Nice Frank very very nice its got the appeal of something i would love to build for my self.
I love it,well done and very impressive work.
Frank, Lovely job, looks great and mighty atmosphere in it. Well done!
Any more pics please Frank.
Well done Frank-a nice era,love the cement depot.
Harking back to Post # 4 on this thread, Anthony said "I can't see your branch line to Ballykay from Cilldargan as I have a branch line heading your way hurry up and get it built "
Actually at the bottom end of the railway room/cum spare bedroom/cum library/ cum study/ cum workshop there is a passageway with floor to ceiling IKEA bookshelves along one side. Through this runs a continious shelf 1' wide by 12' long which will eventually be the start of the Branch Line to Ballykay
I'll have to watch the first episode of Ballykissangel again to have another look at the map on the wall of Fitzgerald's Pub and see where Ballykay is in relation to Cilldargan, so I can work out wether the branch should come off the Mallow line (Fiddle Yard # 1) or the Waterford line (Fiddle yard # 2) .
Patrick F. Savery,
District Manager CIE
Developments in East Cilldargan
Cilldargan has now acquired it's own Diesel Shunter Loco, No D.303 via e-bay. And as the branch to Ballykay is going ahead, and there may be a branch 141 based at Cilldargan, I think we might justify a diesel loco layover and refuelling point at Cilldargan. So, I bought a set of Bachmann surveyors and sent them hot foot over to East Cilldargan to look at a site near the new factory units, and this is what they came back with : ~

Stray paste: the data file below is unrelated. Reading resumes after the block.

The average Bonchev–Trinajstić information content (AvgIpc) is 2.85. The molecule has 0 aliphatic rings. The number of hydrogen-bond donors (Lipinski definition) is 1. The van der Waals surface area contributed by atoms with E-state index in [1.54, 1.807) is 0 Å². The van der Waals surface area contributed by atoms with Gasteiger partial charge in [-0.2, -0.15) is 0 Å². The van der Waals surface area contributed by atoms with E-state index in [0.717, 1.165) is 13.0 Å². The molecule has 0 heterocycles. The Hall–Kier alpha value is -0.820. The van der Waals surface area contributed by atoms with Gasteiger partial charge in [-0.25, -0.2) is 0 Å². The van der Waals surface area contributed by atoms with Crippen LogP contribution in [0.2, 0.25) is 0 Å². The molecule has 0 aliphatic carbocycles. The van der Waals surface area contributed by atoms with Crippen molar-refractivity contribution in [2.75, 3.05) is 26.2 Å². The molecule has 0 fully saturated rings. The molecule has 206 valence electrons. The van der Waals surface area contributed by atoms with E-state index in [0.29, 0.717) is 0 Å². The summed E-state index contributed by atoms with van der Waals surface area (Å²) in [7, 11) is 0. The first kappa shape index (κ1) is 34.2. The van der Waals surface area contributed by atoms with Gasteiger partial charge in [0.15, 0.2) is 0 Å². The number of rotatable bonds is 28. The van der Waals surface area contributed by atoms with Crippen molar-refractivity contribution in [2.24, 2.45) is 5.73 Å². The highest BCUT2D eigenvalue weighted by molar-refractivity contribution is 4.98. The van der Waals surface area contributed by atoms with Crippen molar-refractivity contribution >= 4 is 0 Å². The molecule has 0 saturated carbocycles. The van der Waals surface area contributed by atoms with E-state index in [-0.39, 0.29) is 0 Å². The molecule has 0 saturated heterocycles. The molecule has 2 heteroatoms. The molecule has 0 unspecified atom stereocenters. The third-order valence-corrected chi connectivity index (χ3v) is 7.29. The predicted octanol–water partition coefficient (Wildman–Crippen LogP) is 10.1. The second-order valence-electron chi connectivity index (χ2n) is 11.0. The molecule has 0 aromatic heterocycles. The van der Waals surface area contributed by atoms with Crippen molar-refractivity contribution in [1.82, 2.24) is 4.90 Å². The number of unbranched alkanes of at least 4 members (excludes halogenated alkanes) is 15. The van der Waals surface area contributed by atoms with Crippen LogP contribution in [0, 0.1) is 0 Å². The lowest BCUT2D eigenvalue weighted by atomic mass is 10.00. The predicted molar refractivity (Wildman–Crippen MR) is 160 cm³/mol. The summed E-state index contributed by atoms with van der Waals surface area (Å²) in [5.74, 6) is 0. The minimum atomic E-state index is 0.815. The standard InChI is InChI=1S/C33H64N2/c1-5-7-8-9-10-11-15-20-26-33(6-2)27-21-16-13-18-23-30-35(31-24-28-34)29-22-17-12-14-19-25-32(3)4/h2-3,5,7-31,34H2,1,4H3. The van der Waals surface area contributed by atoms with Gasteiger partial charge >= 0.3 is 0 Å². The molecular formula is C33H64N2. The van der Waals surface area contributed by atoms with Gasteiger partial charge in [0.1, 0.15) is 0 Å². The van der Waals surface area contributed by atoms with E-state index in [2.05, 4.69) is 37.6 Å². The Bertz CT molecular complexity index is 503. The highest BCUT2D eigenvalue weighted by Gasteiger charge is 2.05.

Mind you, If we do run to a branch loco, knowing whose territory it's going to, I fully realise that it will HAVE to be Absolutely FILTHY
Patrick F. Savery,
BLACKWATER STATION on Cilldargan
Determined to get my moneys worth out of my set of Bachman surveyors, I've had them survey the area around Blackwater Station :~
Blackwater is at the bottom of the layout.
Unfortunately, this bottom section of the layout and the LHS between Blackwater and East Cilldargan had to be built running through floor to ceiling IKEA book shelves. This means that there is an approx. 1" square support post every 3 feet. When running the layout they are surprisingly "invisible" as I've painted them the same dark green colour as the layout facia and they blend in very well. However, in photographs they will stand out like a sore thumb, so I've got to try and hide them, either that or learn to use Photoshop
In the Blackwater station area I've (hopefully) disguised the two posts by making them the core of the two outer ESSO storage tanks, but I'll have to think hard about the section from Blackwater up to Cilldargan.
At present I have the surveyors out searching for a deposit of Shale, as we have a loading bank almost ready. If they can find a shale deposit, then tyhe mineral will be Shale, If not, probably, ballast for CIE. There is a chance that the mineral might be transported from the quarry to the loading bank by a 9mm gauge Narrow Gauge Railway.
BTW Can anyone please tell me the name of the company who quarry the Shale at Kilmastulla, please ? I may have to contact them about offering another site for them to operate
Patrick "Frank" Savery,